Yeah, no.

Introducing this at the end is cheap. Also, not believable. Because, really, if you could combine a magic user and shapeshifter to create a being with off-the-charts power, people are going to be doing this left and right. It’s human nature.  It’s not like there was some epic quest to discover this information. Or they had to meet some unattainable criteria to do it. It was more of an “oh, by the way” moment standing in the kitchen. I wish I was kidding.

There is “risk” to them for doing the “merge”. Should something bad happen to either the mage or the shifter while they’re linked, bad things can happen to the other. Um, yeah, not nearly a big enough risk for magical types to not be doing this joining left and right.

Big Bad Lacks Consistency – For me, consistency is a must. Super powerful Big Bad can wipe the heroine’s personality and replace it with one that she goes along with him. So why didn’t he just do it? Why wait to wipe her after she’s made her hatred clear? Why didn’t he wipe her parents’ or Marcus’s parents’ personalities rather than kill them and exacerbate the issue of saving this race of shifters? Marcus and the heroine’s parents could’ve had more children that would become shifters had he let them live and simply made them docile. Doesn’t make sense, and this personality wipe was a key motive for her and Marcus.

Poor Character Motivation – I felt like character motivation was seriously lacking for the plethora of side characters. They need to be doing what they’re doing for their own ends not just because the plot requires it.

I mean, why would someone risk their life for a woman they’ve known a week? Or their twin sister’s life? Why, exactly, would the Werewolf Consortium care that some super powerful non-werewolf shifter killed a couple of people and is trying to kidnap a girl? I mean, if they really cared about those kinds of things, think of all the non-shifters they should be hunting down. They have no reason to join the fight, much less bring out their “big guns” which was required to take down Big Bad.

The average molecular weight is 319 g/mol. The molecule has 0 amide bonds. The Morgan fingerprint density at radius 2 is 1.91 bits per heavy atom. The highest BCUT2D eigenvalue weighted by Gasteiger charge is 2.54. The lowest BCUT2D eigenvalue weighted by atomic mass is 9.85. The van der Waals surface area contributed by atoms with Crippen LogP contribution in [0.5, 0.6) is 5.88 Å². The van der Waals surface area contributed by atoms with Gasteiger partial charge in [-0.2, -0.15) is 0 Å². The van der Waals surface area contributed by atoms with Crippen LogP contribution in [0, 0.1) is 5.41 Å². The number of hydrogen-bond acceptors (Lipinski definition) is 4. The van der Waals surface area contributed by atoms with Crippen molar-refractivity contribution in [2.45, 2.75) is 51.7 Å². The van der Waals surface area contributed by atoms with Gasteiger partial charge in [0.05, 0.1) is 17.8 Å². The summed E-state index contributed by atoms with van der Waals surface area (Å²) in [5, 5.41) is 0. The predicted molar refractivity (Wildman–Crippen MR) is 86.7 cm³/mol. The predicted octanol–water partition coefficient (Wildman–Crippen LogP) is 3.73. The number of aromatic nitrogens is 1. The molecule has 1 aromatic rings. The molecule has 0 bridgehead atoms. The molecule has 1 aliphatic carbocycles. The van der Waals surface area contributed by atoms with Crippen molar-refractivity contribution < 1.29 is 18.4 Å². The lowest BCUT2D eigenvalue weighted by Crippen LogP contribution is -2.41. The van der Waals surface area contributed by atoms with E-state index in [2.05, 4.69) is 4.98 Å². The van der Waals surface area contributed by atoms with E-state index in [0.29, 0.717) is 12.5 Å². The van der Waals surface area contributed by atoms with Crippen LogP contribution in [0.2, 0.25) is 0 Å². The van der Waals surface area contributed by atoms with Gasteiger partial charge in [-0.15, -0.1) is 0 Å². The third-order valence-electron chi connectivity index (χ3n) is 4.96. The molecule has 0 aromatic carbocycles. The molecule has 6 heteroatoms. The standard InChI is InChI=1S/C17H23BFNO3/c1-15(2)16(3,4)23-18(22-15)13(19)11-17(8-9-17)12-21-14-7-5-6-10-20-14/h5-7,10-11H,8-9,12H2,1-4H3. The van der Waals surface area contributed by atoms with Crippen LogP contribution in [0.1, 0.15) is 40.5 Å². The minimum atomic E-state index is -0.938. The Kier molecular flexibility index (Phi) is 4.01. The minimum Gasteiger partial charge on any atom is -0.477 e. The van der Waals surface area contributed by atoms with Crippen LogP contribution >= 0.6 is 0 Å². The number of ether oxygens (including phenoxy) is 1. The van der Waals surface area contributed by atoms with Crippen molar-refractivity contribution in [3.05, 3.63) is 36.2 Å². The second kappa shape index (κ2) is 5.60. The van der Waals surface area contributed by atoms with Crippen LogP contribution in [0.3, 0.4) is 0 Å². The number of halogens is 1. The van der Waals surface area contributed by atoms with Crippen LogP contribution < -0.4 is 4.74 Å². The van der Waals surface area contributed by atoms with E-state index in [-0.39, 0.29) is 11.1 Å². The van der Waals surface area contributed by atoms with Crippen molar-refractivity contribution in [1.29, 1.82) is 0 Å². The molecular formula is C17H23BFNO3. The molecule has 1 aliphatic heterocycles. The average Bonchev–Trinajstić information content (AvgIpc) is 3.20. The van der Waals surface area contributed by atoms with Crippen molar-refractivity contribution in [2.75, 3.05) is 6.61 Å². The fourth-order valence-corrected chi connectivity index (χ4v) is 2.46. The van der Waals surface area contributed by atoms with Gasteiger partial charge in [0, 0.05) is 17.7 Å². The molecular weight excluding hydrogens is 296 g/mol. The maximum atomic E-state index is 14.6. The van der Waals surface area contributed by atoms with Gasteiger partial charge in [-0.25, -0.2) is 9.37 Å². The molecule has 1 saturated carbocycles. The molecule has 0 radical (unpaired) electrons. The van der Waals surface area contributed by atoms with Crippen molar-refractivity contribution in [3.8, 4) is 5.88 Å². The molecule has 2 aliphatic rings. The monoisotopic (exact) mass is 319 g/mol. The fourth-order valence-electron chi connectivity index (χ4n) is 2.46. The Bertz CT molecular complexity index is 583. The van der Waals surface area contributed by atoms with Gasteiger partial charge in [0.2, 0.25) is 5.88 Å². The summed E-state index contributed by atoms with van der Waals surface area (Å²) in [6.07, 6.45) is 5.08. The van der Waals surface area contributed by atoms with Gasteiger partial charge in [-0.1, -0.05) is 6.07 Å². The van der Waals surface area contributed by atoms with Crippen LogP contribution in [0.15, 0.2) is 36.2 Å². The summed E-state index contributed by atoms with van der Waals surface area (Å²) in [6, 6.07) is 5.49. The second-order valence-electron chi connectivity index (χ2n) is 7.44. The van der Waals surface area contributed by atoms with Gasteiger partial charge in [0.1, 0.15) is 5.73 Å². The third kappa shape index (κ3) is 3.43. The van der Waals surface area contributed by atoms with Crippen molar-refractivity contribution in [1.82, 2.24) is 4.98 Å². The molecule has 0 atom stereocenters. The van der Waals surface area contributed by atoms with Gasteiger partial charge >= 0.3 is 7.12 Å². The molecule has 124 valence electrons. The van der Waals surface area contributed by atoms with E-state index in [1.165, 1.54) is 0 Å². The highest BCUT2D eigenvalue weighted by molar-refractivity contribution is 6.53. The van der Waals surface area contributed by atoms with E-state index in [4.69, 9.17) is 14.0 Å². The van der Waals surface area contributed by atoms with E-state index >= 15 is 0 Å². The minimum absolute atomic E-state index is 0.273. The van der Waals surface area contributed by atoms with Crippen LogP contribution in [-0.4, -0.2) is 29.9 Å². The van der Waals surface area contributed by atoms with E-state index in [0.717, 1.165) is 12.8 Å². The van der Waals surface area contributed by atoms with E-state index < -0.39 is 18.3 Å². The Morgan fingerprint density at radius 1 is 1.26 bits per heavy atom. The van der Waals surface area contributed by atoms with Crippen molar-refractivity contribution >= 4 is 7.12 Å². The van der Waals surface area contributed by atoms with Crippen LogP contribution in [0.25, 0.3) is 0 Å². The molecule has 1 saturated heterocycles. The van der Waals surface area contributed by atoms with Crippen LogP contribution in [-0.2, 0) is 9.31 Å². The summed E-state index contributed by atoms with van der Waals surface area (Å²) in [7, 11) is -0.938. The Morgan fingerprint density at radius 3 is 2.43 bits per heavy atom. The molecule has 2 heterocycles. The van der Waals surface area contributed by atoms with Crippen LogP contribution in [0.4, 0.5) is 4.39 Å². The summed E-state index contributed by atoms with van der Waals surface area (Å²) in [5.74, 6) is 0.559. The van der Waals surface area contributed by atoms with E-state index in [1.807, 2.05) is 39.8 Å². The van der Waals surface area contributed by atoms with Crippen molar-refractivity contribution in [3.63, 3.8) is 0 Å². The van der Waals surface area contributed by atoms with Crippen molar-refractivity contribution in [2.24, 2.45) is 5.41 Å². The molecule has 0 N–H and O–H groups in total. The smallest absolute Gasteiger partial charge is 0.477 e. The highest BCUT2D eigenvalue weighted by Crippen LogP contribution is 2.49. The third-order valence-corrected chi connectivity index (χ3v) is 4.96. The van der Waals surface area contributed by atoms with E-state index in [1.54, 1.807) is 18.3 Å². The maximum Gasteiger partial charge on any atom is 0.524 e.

Hero and Heroine Feel Secondary – Yeah, they were the love interests. And at the very end they finally did things, but I prefer a story where the hero and heroine are doing more of the heavy lifting.  Helping figure stuff out. There was a whole cast doing most of the hard work and problem solving for them.

Ending Felt Taped On – After the heroine was captured (which I always dislike), I expected the story to come to a climactic ending. A big fight. Good guys win. Everyone goes home. Nope. They get her back, we have the Act Three surprises, and then there’s a much less climactic battle where the hero and heroine combine their powers and take out Big Bad. I almost felt like the author was stretching the ending for word count.


All in, it might have been a good read if I could’ve turned my brain off and just enjoyed. I couldn’t. One of my enduring problems. This is the first book of a series, but I won’t be buying the second. Your mileage may vary. Depends on what you’re looking for in a story.


Book Review: It Takes Two to Tangle


Title: It Takes Two to Tangle

Author: Theresa Romain



You know those hero qualities I told you about that I don’t like?  And what it takes to make me dislike the heroine? And when I mentioned that I actually like for there to be a plot?

This book manages to strike out on all three counts. I did give it two stars because at least the writing was decent, the meager plot didn’t fill me with rage, and I didn’t want the author to invent creative ways to kill the characters.



Let’s start with the hero. If ever there was a brooding character, this is the one. He buys an officer’s commission, his brother’s connections get him to the rank of captain. He ends up coming home physically and mentally broken after the war. And all he wants is the most beautiful, vivacious woman in the ton so he can resume his place. . . Um, yeah.

He comes out of it, sort of, by the end. I should’ve listened to the reviewers who warned me about the hero.

The heroine wasn’t much better. The heroine is prone to making bad decisions. She made lots of poor choices in her youth, and she doesn’t seem to have learned from them as she blatantly states in the book that she’s willing do it all over again for the hero “for love”. I have a hard time feeling much for her. She could’ve been Cyrano D’Bergerac. But wasn’t. Not even close.



The plot is slim at best. The hero wants the most desirable lady in the ton, who happens to have the heroine as a companion. Through some mistaken assumptions, that could’ve been resolved with a 30 second conversation, we have the plot of the story. It’s a sit-com plot thrown into novel length.

I suppose there’s something of a character arc for the hero as he feels less entitled at the end than he did at the beginning, and he’s accepting his change in circumstances. Not enough to make me like him, and I never came close to liking the heroine.